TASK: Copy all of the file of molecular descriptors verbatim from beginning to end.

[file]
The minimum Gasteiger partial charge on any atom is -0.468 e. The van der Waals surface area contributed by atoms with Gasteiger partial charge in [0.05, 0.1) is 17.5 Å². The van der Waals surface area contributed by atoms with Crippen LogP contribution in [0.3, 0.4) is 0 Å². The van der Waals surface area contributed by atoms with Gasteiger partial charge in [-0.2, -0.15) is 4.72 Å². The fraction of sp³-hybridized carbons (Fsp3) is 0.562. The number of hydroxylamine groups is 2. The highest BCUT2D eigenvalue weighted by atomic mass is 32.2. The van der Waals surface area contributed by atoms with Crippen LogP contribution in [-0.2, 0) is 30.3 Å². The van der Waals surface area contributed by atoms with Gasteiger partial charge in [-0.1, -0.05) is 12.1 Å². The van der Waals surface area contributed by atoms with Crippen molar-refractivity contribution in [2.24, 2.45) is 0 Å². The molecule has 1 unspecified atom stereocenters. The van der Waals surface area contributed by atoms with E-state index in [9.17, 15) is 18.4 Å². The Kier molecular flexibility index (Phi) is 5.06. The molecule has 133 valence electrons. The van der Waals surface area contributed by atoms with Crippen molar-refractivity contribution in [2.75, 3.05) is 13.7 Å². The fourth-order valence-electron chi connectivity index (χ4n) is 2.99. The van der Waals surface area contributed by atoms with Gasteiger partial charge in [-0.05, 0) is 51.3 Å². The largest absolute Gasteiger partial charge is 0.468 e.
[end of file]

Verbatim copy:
The minimum Gasteiger partial charge on any atom is -0.468 e. The van der Waals surface area contributed by atoms with Gasteiger partial charge in [0.05, 0.1) is 17.5 Å². The van der Waals surface area contributed by atoms with Crippen LogP contribution in [0.3, 0.4) is 0 Å². The van der Waals surface area contributed by atoms with Gasteiger partial charge in [-0.2, -0.15) is 4.72 Å². The fraction of sp³-hybridized carbons (Fsp3) is 0.562. The number of hydroxylamine groups is 2. The highest BCUT2D eigenvalue weighted by atomic mass is 32.2. The van der Waals surface area contributed by atoms with Crippen LogP contribution in [-0.2, 0) is 30.3 Å². The van der Waals surface area contributed by atoms with Gasteiger partial charge in [-0.1, -0.05) is 12.1 Å². The van der Waals surface area contributed by atoms with Crippen molar-refractivity contribution in [2.24, 2.45) is 0 Å². The molecule has 1 unspecified atom stereocenters. The van der Waals surface area contributed by atoms with E-state index in [9.17, 15) is 18.4 Å². The Kier molecular flexibility index (Phi) is 5.06. The molecule has 133 valence electrons. The van der Waals surface area contributed by atoms with Crippen molar-refractivity contribution in [2.75, 3.05) is 13.7 Å². The fourth-order valence-electron chi connectivity index (χ4n) is 2.99. The van der Waals surface area contributed by atoms with Gasteiger partial charge in [-0.05, 0) is 51.3 Å². The largest absolute Gasteiger partial charge is 0.468 e.